“For the secular music, there is not a big difference (from sacred music) in my opinion. If you serve it as a good performer, you must go inside the music and find the right feeling to show the music to the audience. So that’s probably not a ‘religious’ feeling, but it is an esthetic feeling, and esthetic and beautiful things are always connected with something spiritual,” said Nosetti, whose vast repertoire moves through his work as a church organist to secular compositions.

Despite this constant transition between composer, internationally celebrated performer and church musician, Nosetti remains focused on the execution of his craft, and stresses the importance of a deeper involvement of musical expression in the Catholic liturgy. He also remains humble and sincerely appreciative of the experiences he has had through his musical journey.

“I can say one of the wonderful experiences I had was playing at Crystal Cathedral in California, because the space is so unique. The same could be said of Notre Dame in Paris or St. Paul in London. There are few venues that are so important and so unique that your mind will stay there for years,” said Nosetti.

After his few days in Nashville, Nosetti is headed to Indiana, and from there to Toronto, where he will perform on the organ at St. Paul’s for just the second time in his career. Despite the unfamiliarity of the instrument, the magnitude of the performance and the uncertainty of playing with many musicians, Nosetti is excited and ready to add Toronto to his list of memorable performances.

For tickets and information about the Organix 2012 festival see


Organix kicks off seventh season

by Allison Hunwicks

TORONTO - Now in it’s seventh year, the Organix music festival strives to bring audiences the best organ performances from around the world.

Starting on May 7 and running until June 6, the festival has recruited a number of internationally recognized organists to help Toronto audiences develop a greater appreciation of this distinguished instrument.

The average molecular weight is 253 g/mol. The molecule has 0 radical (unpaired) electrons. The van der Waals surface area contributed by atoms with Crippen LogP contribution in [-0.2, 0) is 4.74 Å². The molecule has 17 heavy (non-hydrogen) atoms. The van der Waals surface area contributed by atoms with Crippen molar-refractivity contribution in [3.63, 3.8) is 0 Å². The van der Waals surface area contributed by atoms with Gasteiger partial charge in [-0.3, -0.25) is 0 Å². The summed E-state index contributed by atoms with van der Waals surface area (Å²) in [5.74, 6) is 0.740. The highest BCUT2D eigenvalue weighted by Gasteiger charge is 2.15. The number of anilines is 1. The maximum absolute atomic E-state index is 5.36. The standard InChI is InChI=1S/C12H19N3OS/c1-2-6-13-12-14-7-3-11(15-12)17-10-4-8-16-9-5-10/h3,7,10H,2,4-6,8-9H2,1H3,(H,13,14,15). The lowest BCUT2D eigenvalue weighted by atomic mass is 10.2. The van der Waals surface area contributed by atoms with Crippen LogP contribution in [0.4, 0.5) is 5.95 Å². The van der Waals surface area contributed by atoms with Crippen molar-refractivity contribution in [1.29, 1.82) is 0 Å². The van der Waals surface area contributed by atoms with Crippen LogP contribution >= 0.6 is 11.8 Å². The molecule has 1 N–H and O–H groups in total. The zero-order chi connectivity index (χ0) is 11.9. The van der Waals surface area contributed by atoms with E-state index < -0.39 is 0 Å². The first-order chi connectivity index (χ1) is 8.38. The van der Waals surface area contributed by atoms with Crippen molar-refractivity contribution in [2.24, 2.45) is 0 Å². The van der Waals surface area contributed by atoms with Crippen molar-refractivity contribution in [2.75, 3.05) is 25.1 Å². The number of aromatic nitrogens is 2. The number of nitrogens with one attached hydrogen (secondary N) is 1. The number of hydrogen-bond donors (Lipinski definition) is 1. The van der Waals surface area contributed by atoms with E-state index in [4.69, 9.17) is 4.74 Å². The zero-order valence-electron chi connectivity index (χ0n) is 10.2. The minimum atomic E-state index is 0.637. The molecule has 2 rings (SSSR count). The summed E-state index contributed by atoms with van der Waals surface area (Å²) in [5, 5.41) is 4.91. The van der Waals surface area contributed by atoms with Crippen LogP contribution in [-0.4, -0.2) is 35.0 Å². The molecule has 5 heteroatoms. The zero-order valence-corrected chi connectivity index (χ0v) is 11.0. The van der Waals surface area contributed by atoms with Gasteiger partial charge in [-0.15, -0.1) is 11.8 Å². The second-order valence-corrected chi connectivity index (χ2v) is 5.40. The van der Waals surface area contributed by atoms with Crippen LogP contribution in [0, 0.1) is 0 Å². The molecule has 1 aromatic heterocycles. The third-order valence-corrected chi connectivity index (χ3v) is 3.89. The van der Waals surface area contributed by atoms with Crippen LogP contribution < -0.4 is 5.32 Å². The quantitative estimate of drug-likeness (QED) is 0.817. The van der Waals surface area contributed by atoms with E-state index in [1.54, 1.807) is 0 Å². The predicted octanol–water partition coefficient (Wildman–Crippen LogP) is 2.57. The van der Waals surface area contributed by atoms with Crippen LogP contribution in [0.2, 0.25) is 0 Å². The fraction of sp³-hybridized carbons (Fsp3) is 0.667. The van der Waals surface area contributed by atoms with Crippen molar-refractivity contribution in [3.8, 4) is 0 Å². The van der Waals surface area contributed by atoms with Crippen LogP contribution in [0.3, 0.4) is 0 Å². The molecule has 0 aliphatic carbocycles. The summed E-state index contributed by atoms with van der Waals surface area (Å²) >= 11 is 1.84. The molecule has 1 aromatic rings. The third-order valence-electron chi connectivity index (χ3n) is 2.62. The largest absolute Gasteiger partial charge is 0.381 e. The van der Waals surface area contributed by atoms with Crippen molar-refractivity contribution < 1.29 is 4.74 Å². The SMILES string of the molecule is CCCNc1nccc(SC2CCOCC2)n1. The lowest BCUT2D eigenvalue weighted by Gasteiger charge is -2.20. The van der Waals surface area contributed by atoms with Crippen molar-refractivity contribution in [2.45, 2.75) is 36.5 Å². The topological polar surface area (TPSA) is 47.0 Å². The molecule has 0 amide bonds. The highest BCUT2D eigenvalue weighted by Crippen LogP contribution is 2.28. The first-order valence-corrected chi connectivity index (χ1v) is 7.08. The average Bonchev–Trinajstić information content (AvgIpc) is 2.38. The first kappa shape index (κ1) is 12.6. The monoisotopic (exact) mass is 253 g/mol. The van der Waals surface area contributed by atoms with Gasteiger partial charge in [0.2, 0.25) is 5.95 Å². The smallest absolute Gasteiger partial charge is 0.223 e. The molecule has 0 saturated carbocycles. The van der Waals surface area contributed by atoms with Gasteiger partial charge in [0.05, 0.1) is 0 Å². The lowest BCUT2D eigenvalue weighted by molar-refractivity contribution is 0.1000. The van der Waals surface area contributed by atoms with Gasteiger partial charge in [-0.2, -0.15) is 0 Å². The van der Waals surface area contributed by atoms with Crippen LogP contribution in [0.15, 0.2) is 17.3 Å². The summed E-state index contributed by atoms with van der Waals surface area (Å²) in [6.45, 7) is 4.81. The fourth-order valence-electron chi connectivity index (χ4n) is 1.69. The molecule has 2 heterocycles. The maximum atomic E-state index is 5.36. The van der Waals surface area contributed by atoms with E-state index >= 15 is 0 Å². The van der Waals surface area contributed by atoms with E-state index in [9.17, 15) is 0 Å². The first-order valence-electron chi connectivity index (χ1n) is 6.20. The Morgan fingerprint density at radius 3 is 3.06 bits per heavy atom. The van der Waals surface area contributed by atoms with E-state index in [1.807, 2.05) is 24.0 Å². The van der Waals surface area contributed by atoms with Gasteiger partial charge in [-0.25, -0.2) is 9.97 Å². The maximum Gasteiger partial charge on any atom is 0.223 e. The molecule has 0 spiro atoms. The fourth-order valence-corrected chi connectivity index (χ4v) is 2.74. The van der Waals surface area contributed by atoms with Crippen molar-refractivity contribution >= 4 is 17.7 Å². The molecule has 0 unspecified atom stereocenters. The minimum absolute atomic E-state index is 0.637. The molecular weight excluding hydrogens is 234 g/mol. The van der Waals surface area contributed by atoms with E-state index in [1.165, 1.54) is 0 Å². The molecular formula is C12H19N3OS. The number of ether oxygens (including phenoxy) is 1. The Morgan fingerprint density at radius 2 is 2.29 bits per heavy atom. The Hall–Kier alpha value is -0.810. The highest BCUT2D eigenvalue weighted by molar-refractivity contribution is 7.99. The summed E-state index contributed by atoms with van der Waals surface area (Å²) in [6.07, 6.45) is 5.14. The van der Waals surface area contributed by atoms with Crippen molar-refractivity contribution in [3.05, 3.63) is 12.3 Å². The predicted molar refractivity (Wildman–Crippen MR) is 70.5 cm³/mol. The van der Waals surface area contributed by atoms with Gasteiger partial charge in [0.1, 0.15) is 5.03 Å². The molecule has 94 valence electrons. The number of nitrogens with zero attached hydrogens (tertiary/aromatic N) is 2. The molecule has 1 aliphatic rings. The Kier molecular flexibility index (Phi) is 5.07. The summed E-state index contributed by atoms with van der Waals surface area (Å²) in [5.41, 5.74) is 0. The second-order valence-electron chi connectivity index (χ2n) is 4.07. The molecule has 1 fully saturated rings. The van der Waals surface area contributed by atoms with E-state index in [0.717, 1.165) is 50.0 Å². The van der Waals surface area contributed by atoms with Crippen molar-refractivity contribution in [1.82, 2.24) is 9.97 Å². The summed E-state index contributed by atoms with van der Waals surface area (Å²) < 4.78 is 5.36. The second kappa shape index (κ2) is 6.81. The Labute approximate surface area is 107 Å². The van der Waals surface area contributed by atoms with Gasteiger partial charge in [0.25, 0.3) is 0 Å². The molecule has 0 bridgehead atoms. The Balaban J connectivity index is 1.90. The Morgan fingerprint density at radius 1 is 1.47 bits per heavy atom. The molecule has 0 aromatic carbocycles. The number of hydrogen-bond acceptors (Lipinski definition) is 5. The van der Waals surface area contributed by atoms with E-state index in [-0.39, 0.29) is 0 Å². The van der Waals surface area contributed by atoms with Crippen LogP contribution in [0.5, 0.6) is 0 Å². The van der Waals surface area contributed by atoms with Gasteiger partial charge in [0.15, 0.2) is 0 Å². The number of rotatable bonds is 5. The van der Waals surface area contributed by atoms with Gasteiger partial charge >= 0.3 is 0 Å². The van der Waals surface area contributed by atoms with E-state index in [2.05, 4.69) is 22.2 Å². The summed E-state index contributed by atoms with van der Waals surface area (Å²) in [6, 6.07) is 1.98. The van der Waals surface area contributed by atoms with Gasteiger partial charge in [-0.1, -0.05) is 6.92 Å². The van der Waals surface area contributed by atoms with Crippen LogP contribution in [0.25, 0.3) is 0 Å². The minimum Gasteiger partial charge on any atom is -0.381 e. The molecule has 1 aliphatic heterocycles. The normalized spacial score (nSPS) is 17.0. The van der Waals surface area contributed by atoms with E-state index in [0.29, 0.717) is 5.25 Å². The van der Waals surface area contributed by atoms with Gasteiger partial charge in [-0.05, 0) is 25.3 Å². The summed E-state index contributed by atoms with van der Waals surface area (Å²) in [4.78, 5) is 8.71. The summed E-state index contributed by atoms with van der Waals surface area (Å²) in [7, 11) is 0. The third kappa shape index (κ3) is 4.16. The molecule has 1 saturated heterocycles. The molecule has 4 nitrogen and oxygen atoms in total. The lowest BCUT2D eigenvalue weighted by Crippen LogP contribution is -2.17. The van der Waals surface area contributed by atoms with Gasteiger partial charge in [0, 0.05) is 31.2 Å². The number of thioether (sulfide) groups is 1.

Founded by organist and composer Gordon Mansell and his colleague Bill O’Meara, Organix showcases such organ greats as Diane Bish and Massimo Nosetti to the popular showtune performance by Jelani Eddington. The festival also supports up and coming talent by presenting the Young Organist Competition that is run by the Royal Canadian College of Organists.

In addition to the performances, audiences can also develop a deeper appreciation of the instrument through a number of talks and lectures that Organix is also presenting.

“The organ is the most dynamic of all instruments and has the greatest amount of repertoire, much of it written by the giants of music composition. Mozart knew very well the capabilities of the organ and for this, he is the one credited for naming it ‘The King of Instruments,’ ” said Mansell, executive producer and artistic director, in his festival program.

Festival audiences can see performances at some of the finest organ venues in Toronto, with showcase locations ranging from St. Paul’s Anglican Church to Casa Loma.

“In terms of our performance priorities, careful programming of repertoire and performers is at the top of the list. We wanted to present solo and ensemble performances that would not normally be heard in a Toronto organ concert,” said Mansell.

“We wanted to establish a world-stage for emerging artists to perform alongside experienced concert performers.”